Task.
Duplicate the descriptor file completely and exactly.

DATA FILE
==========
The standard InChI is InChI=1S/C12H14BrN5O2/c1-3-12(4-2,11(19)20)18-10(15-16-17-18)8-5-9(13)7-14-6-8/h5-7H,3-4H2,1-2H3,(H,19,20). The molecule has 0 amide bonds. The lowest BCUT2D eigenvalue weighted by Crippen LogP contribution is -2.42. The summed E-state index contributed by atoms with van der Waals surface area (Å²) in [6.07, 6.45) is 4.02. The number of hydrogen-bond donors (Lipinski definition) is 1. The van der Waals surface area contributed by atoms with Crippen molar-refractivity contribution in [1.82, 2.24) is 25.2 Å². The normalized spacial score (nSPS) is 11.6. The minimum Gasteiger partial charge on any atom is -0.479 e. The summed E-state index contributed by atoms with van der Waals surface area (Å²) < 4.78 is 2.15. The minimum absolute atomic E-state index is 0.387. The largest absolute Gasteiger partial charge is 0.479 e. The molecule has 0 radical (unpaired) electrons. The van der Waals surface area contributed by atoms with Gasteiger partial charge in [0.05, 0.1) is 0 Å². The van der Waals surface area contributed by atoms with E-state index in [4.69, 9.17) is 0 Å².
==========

The standard InChI is InChI=1S/C12H14BrN5O2/c1-3-12(4-2,11(19)20)18-10(15-16-17-18)8-5-9(13)7-14-6-8/h5-7H,3-4H2,1-2H3,(H,19,20). The molecule has 0 amide bonds. The lowest BCUT2D eigenvalue weighted by Crippen LogP contribution is -2.42. The summed E-state index contributed by atoms with van der Waals surface area (Å²) in [6.07, 6.45) is 4.02. The number of hydrogen-bond donors (Lipinski definition) is 1. The van der Waals surface area contributed by atoms with Crippen molar-refractivity contribution in [1.82, 2.24) is 25.2 Å². The normalized spacial score (nSPS) is 11.6. The minimum Gasteiger partial charge on any atom is -0.479 e. The summed E-state index contributed by atoms with van der Waals surface area (Å²) < 4.78 is 2.15. The minimum absolute atomic E-state index is 0.387. The largest absolute Gasteiger partial charge is 0.479 e. The molecule has 0 radical (unpaired) electrons. The van der Waals surface area contributed by atoms with Gasteiger partial charge in [0.05, 0.1) is 0 Å². The van der Waals surface area contributed by atoms with E-state index in [4.69, 9.17) is 0 Å².